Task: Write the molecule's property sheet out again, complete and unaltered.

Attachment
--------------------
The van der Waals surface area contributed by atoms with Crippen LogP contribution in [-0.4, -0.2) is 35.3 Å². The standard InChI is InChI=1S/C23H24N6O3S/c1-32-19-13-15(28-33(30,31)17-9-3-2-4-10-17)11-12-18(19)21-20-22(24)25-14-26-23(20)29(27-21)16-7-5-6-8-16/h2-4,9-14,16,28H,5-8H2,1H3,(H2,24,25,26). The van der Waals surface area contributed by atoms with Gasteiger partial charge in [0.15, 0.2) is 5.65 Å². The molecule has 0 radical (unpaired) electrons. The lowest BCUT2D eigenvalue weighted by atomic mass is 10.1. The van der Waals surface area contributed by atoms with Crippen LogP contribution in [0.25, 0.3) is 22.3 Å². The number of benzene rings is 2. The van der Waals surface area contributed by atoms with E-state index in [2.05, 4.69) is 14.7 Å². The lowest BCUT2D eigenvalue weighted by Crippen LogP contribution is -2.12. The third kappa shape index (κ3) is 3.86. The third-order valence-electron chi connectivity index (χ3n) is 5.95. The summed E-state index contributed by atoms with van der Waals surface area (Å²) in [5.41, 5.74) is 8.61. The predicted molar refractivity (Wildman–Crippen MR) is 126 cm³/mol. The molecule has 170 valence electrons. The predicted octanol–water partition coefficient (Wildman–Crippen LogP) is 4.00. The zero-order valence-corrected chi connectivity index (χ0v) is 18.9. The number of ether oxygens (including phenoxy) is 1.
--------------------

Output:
The van der Waals surface area contributed by atoms with Crippen LogP contribution in [-0.4, -0.2) is 35.3 Å². The standard InChI is InChI=1S/C23H24N6O3S/c1-32-19-13-15(28-33(30,31)17-9-3-2-4-10-17)11-12-18(19)21-20-22(24)25-14-26-23(20)29(27-21)16-7-5-6-8-16/h2-4,9-14,16,28H,5-8H2,1H3,(H2,24,25,26). The van der Waals surface area contributed by atoms with Gasteiger partial charge in [0.15, 0.2) is 5.65 Å². The molecule has 0 radical (unpaired) electrons. The lowest BCUT2D eigenvalue weighted by atomic mass is 10.1. The van der Waals surface area contributed by atoms with Crippen LogP contribution in [0.25, 0.3) is 22.3 Å². The number of benzene rings is 2. The van der Waals surface area contributed by atoms with E-state index in [2.05, 4.69) is 14.7 Å². The lowest BCUT2D eigenvalue weighted by Crippen LogP contribution is -2.12. The third kappa shape index (κ3) is 3.86. The third-order valence-electron chi connectivity index (χ3n) is 5.95. The summed E-state index contributed by atoms with van der Waals surface area (Å²) in [5.41, 5.74) is 8.61. The predicted molar refractivity (Wildman–Crippen MR) is 126 cm³/mol. The molecule has 170 valence electrons. The predicted octanol–water partition coefficient (Wildman–Crippen LogP) is 4.00. The zero-order valence-corrected chi connectivity index (χ0v) is 18.9. The number of ether oxygens (including phenoxy) is 1.